Classical Model White and Billings
History to Argument <ul><li>Rhetoric was taught as Oratory </li></ul><ul><li>Aristotle defined rhetoric as it is still use...
Outline of Classical Model <ul><li>Introduction </li></ul><ul><ul><li>Lead-in </li></ul></ul><ul><ul><li>Overview of Situa...
Exercise 3.1 pg 86 <ul><li>Read and answer questions 1-4 </li></ul>
Introduction <ul><li>Presents the topic of inquiry or the problem requiring attention and perhaps briefly states the thesi...
Position Statement <ul><li>State the claim </li></ul>
Evidence and Appeals <ul><li>Pathos, Ethos, Logos </li></ul><ul><li>Direct and Indirect Evidence </li></ul><ul><ul><li>DE ...
Use emotional appeals by playing on readers needs: Safety, love, youth, tradition, strength or power, compassion, etc.
Combining Appeals <ul><li>Evidence must be tested for Relevance, accuracy, thoroughness, and timeliness </li></ul><ul><ul>...
Refutation <ul><li>Def: the reference to opposing viewpoints and rebutting them. </li></ul><ul><li>The aim of refutation i...
Conclusion <ul><li>The minimal task of a conclusion is to provide a final wisdom about the thesis just argued. </li></ul>
Exercise 3.2  pg 100 <ul><li>Read and answer question 3 </li></ul>
Exercise 3.3  pg 103 <ul><li>Read and answer questions 1-2 </li></ul>
Upcoming SlideShare
Loading in …5
×

Classical Model of Argument

2,425 views

Published on

Published in: Technology, Education
0 Comments
0 Likes
Statistics
Notes
  • Be the first to comment

  • Be the first to like this

No Downloads
Views
Total views
2,425
On SlideShare
0
From Embeds
0
Number of Embeds
60
Actions
Shares
0
Downloads
17
Comments
0
Likes
0
Embeds 0
No embeds

No notes for slide

Classical Model of Argument

  1. 1. Classical Model White and Billings
  2. 2. History to Argument <ul><li>Rhetoric was taught as Oratory </li></ul><ul><li>Aristotle defined rhetoric as it is still used today </li></ul><ul><li>Modes of Discourse (definition, comparison, temporal/causal connection, circumstance, testimony) descended from ancient rhetoric system </li></ul><ul><li>Debate is the sport aspect of argument </li></ul>
  3. 3. Outline of Classical Model <ul><li>Introduction </li></ul><ul><ul><li>Lead-in </li></ul></ul><ul><ul><li>Overview of Situation (context) </li></ul></ul><ul><ul><li>Background (specific to situation) </li></ul></ul><ul><li>Position statement (thesis) </li></ul><ul><li>Appeals and evidence </li></ul><ul><li>Refutation (often presented simultaneously with evidence) </li></ul><ul><li>Conclusion </li></ul>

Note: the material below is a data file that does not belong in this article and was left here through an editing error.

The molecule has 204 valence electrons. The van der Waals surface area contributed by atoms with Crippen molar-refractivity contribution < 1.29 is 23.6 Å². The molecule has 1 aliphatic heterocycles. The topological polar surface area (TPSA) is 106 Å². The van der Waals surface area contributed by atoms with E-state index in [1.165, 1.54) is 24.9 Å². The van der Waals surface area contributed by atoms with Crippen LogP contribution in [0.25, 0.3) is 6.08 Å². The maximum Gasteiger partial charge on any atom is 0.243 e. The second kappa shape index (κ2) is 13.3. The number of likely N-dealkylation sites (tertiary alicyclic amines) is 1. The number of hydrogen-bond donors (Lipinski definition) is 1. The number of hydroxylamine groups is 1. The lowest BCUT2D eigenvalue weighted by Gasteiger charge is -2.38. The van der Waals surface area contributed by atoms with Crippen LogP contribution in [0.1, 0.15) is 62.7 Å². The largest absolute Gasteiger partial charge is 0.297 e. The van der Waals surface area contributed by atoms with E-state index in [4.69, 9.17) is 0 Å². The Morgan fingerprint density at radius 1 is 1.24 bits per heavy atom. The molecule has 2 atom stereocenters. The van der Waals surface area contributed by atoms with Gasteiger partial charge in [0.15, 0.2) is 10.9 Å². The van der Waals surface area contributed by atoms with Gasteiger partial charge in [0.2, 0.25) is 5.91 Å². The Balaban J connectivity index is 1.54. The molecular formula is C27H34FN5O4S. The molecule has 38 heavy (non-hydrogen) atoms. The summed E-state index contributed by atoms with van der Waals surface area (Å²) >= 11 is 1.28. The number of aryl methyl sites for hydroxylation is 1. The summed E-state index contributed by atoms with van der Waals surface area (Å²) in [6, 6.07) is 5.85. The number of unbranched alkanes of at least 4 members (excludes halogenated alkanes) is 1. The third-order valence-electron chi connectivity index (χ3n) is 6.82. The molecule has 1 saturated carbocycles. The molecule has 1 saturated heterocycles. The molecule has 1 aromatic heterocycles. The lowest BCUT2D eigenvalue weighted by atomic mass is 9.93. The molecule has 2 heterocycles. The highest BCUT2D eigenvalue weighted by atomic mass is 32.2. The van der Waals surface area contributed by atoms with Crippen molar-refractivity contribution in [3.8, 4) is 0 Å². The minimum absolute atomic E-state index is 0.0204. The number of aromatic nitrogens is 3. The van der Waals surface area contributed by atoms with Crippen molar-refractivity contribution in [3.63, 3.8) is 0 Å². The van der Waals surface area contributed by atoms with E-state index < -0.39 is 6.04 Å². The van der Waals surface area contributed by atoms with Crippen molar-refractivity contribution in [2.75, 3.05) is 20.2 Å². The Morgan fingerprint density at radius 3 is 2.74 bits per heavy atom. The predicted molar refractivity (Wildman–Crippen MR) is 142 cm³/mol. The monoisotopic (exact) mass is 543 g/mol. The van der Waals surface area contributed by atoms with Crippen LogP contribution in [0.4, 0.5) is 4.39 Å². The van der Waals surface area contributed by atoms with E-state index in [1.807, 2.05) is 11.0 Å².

4. 4. Exercise 3.1 pg 86 <ul><li>Read and answer questions 1-4 </li></ul>
  5. 5. Introduction <ul><li>Presents the topic of inquiry or the problem requiring attention and perhaps briefly states the thesis. </li></ul><ul><li>It establishes a clear context for the problem. </li></ul><ul><li>It engages the reader’s attention and desire to get “the whole picture.” </li></ul>
  6. 6. Position Statement <ul><li>State the claim </li></ul>
  7. 7. Evidence and Appeals <ul><li>Pathos, Ethos, Logos </li></ul><ul><li>Direct and Indirect Evidence </li></ul><ul><ul><li>DE consists of data from surveys, scientific experiments, case-in-point, etc </li></ul></ul><ul><ul><li>IE consists of formal analytical and mathematical reasoning </li></ul></ul><ul><ul><ul><li>Example: Step-by-step analysis of causes that lead to inevitable effects </li></ul></ul></ul>
  8. 8. Use emotional appeals by playing on readers needs: Safety, love, youth, tradition, strength or power, compassion, etc.
  9. 9. Combining Appeals <ul><li>Evidence must be tested for Relevance, accuracy, thoroughness, and timeliness </li></ul><ul><ul><li>Relevance – evidence must relate directly to the claims being made </li></ul></ul><ul><ul><li>Accuracy – Double-check, precision relevant to what is being argued </li></ul></ul><ul><ul><li>Thoroughness – evidence must cover every facet or implication of the claim </li></ul></ul><ul><ul><li>Timeliness – appropriately recent </li></ul></ul>
  10. 10. Refutation <ul><li>Def: the reference to opposing viewpoints and rebutting them. </li></ul><ul><li>The aim of refutation is to demonstarte the limitations or errors of challenging views. </li></ul>
  11. 11. Conclusion <ul><li>The minimal task of a conclusion is to provide a final wisdom about the thesis just argued. </li></ul>
  12. 12. Exercise 3.2 pg 100 <ul><li>Read and answer question 3 </li></ul>
  13. 13. Exercise 3.3 pg 103 <ul><li>Read and answer questions 1-2 </li></ul>

×